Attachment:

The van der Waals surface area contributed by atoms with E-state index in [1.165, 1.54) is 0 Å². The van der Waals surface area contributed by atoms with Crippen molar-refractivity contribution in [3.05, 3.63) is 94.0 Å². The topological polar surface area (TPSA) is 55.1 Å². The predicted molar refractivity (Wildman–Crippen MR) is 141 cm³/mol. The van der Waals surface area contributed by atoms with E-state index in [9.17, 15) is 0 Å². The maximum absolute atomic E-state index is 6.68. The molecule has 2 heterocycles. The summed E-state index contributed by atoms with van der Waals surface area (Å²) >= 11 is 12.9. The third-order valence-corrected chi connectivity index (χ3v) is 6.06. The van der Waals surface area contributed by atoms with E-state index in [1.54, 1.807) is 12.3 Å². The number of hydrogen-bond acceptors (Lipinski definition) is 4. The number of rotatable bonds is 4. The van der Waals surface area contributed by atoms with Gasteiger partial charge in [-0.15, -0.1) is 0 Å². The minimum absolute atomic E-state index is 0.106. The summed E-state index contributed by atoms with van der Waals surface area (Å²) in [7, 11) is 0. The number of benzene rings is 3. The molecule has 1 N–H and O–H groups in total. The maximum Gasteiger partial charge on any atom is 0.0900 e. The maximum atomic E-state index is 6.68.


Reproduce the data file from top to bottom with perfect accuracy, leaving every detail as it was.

The van der Waals surface area contributed by atoms with E-state index in [1.165, 1.54) is 0 Å². The van der Waals surface area contributed by atoms with Crippen molar-refractivity contribution in [3.05, 3.63) is 94.0 Å². The topological polar surface area (TPSA) is 55.1 Å². The predicted molar refractivity (Wildman–Crippen MR) is 141 cm³/mol. The van der Waals surface area contributed by atoms with E-state index in [9.17, 15) is 0 Å². The maximum absolute atomic E-state index is 6.68. The molecule has 2 heterocycles. The summed E-state index contributed by atoms with van der Waals surface area (Å²) >= 11 is 12.9. The third-order valence-corrected chi connectivity index (χ3v) is 6.06. The van der Waals surface area contributed by atoms with E-state index in [1.54, 1.807) is 12.3 Å². The number of hydrogen-bond acceptors (Lipinski definition) is 4. The number of rotatable bonds is 4. The van der Waals surface area contributed by atoms with Gasteiger partial charge in [-0.15, -0.1) is 0 Å². The minimum absolute atomic E-state index is 0.106. The summed E-state index contributed by atoms with van der Waals surface area (Å²) in [7, 11) is 0. The number of benzene rings is 3. The molecule has 1 N–H and O–H groups in total. The maximum Gasteiger partial charge on any atom is 0.0900 e. The maximum atomic E-state index is 6.68.